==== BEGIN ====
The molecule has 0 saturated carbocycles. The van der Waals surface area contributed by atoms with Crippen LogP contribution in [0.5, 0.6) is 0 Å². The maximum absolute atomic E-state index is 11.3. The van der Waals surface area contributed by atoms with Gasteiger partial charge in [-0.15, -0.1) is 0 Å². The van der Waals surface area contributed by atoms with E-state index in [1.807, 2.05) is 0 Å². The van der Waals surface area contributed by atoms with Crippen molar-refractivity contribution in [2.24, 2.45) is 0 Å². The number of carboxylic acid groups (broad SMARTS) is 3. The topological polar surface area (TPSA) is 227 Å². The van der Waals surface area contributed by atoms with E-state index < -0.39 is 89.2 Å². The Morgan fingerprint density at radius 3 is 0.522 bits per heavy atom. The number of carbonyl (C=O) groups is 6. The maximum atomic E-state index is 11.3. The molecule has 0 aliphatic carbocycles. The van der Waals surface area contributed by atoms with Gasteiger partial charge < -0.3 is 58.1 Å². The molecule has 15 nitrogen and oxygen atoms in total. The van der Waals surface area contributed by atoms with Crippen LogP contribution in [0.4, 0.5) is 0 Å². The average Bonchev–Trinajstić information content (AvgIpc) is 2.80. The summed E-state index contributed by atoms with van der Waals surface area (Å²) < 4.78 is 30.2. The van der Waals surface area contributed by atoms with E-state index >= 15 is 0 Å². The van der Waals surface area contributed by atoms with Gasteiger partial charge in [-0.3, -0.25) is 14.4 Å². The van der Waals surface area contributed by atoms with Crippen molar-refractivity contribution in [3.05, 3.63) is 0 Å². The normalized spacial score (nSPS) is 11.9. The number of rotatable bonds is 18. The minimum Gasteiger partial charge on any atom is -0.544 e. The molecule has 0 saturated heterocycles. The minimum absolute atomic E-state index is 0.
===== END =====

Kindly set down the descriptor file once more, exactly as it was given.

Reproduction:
The molecule has 0 saturated carbocycles. The van der Waals surface area contributed by atoms with Crippen LogP contribution in [0.5, 0.6) is 0 Å². The maximum absolute atomic E-state index is 11.3. The van der Waals surface area contributed by atoms with Gasteiger partial charge in [-0.15, -0.1) is 0 Å². The van der Waals surface area contributed by atoms with E-state index in [1.807, 2.05) is 0 Å². The van der Waals surface area contributed by atoms with Crippen molar-refractivity contribution in [2.24, 2.45) is 0 Å². The number of carboxylic acid groups (broad SMARTS) is 3. The topological polar surface area (TPSA) is 227 Å². The van der Waals surface area contributed by atoms with E-state index < -0.39 is 89.2 Å². The Morgan fingerprint density at radius 3 is 0.522 bits per heavy atom. The number of carbonyl (C=O) groups is 6. The maximum atomic E-state index is 11.3. The molecule has 0 aliphatic carbocycles. The van der Waals surface area contributed by atoms with Gasteiger partial charge < -0.3 is 58.1 Å². The molecule has 15 nitrogen and oxygen atoms in total. The van der Waals surface area contributed by atoms with Crippen LogP contribution in [0.4, 0.5) is 0 Å². The average Bonchev–Trinajstić information content (AvgIpc) is 2.80. The summed E-state index contributed by atoms with van der Waals surface area (Å²) < 4.78 is 30.2. The van der Waals surface area contributed by atoms with E-state index >= 15 is 0 Å². The van der Waals surface area contributed by atoms with Gasteiger partial charge in [-0.3, -0.25) is 14.4 Å². The van der Waals surface area contributed by atoms with Crippen molar-refractivity contribution in [3.05, 3.63) is 0 Å². The normalized spacial score (nSPS) is 11.9. The number of rotatable bonds is 18. The minimum Gasteiger partial charge on any atom is -0.544 e. The molecule has 0 saturated heterocycles. The minimum absolute atomic E-state index is 0.